Tennessee, Alabama Face New Rifts Over Old Confederate Symbols

July 25, 2005

July 25 (Bloomberg) — The tug-of-war over the symbols of the Confederacy — which has ebbed and flowed over the century and a half since 11 states seceded from the U.S. — has broken out again in communities across the South.

In Nashville, Tennessee, Vanderbilt University gave up a three-year court fight with the United Daughters of the Confederacy and agreed this month to keep the word Confederate in the name of one of its dormitories.

A week earlier, on July 7, the Georgia Heritage Council filed suit demanding that the city of Augusta restore a Confederate flag to the community’s main gathering place, the Riverwalk. Augusta removed the flag in September at the request of a chapter of the National Association for the Advancement of Colored People, the oldest and largest U.S. civil rights group, which brought a convention to the city.

In Alabama, outside the state capital of Montgomery, the Sons of Confederate Veterans have hoisted a towering 20-foot by 30-foot (6-meter by 9-meter) Confederate flag over a freeway.

The skirmishes over the flag and other icons of the South’s past have rekindled antagonisms and reopened debate about the meaning of the Confederacy itself as well as the four-year war between the states, which killed an estimated 620,000 Americans from April 1861 to May 1865.

“Even today, issues around the symbols of the Civil War generate very, very intense feelings,” says Michael Schoenfeld, Vanderbilt’s vice chancellor for public affairs. “Partisans don’t hesitate to let you know about that.”

For Jeff Davis, 75, head of the Gainesville-based Georgia Heritage Council, the Confederate flag honors ancestors who fought for their land and way of life. For the NAACP and its supporters, the “Stars and Bars” banner represents hate and racism — the flag of soldiers who fought to preserve slavery.

T-Shirts, Bikini Bottoms

Today across the South, use of the word Yankee still isn’t likely to refer to the New York baseball team. Symbols of the secession live on in T-shirts, bumper stickers, belt buckles and bikini bottoms.

Vanderbilt announced in 2002 that it would remove the word Confederate from the face of the university’s Confederate Memorial Hall because it was inconsistent with the 1873 founding mission of the school’s benefactor, shipping magnate and financier Cornelius Vanderbilt, says Schoenfeld, 43. Vanderbilt, who died in 1877, sought to heal the wounds between the North and South

“It was seen by many students — black and white, Northern and Southern — as a glorification of and a symbol of a system that was contrary to the values of the university,” he says.

The Tennessee division of the Richmond, Virginia-based United Daughters of the Confederacy filed suit against the removal of the word, claiming breach of contract. In 1935, the group paid for one-third of the cost of the $150,000 building.

`Declare Victory’

The university won an initial ruling against the group’s suit in October 2003. Then, in May, the Tennessee Court of Appeals overturned that decision. On July 11, Vanderbilt said it wouldn’t appeal.

The university said it would leave the word Confederate inscribed on the building while removing it from all official references, including maps, brochures and the school’s Web site.

“We felt that we had achieved what we set out to achieve,” says Schoenfeld. “We addressed head-on the question of how the building is referred to on campus. We decided to declare victory and move on.”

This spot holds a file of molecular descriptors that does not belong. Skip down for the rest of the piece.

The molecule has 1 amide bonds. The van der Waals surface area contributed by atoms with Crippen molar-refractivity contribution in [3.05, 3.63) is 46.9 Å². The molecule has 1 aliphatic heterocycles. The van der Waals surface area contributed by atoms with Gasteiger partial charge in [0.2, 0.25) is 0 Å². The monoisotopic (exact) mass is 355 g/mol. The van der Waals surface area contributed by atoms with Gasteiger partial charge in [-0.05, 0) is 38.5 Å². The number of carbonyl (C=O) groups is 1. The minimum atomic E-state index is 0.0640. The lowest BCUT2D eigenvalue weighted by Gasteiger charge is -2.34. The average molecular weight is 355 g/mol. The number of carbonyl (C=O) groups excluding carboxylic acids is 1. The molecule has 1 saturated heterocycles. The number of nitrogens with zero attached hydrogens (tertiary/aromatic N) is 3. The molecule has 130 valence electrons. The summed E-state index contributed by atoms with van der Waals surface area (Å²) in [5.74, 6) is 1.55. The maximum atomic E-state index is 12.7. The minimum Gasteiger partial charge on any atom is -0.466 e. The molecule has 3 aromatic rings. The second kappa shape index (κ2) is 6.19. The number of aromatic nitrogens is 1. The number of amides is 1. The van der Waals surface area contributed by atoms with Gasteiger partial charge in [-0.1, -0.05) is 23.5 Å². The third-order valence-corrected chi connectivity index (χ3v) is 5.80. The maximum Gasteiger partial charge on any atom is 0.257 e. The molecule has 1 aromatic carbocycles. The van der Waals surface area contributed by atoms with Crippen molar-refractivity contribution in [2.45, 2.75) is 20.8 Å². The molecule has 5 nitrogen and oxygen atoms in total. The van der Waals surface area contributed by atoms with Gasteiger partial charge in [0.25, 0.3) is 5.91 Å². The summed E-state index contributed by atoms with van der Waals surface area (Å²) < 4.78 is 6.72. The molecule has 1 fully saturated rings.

Meantime, the Confederacy has a new symbolic presence about 265 miles (425 kilometers) south of Nashville, near Verbena, Alabama. There, a huge Confederate flag flaps in the wind above Interstate 65 after the Sons of Confederate Veterans bought half an acre (one-fifth hectare) of land and dedicated the flag June 26.

`White Supremacy’ Symbol

The Baltimore-based NAACP calls the Confederate flag a “state-sponsored symbol of white supremacy.” It seeks to “remove the Confederate battle flag and or Confederate emblems from any and all public sites in this country except at historical museums.”

Opposition like that is good for business, says Freddie Ritch, a purveyor of Confederate memorabilia in Kings Mountain, North Carolina, a town of 10,600 west of Charlotte.

“People in the South, we’re rebels and that’s part of the appeal,” says Ritch, 52, who sells about 700 items at his Web site rebelstore.com. “We’re kind of like the underdog and people always pull for the underdog, maybe.”

Ritch started selling reproductions of Confederate currency at Civil War battle reenactments in the Carolinas in 1992, “to make gas money,” he says.

“Next thing you know, they’re asking me if I had pictures of Robert E. Lee,” the general of the Confederate army, he says. “Next thing you know it’s flags and next thing you know it’s rebelstore.com.” By 1997 he was able to quit his job at a filter manufacturer.

Exxon Mobil, Wal-Mart

Now Ritch sells about $200,000 worth of Confederate merchandise a year, ranging from belt buckles to bikinis, hats and flags. Confederate banners and bumper stickers are the most popular.

The 11 states that seceded in 1860 and 1861 to create the Confederacy now are home to eight of the world’s 50 biggest companies by stock market value, according to data compiled by Bloomberg. They include Irving, Texas-based Exxon Mobil Corp., the biggest; Bentonville, Arkansas-based Wal-Mart Stores Inc., and Bank of America Corp., based in Charlotte. Still, state workers in Mississippi, Alabama and Georgia get a day off to celebrate Confederate Memorial Day.

Davis, the Georgia Heritage Council leader, says opposition to the Confederate flag by groups like the NAACP has increased public support for it.

“It means honoring our ancestry,” he says. “That’s what it really is all about when you get down to it.”

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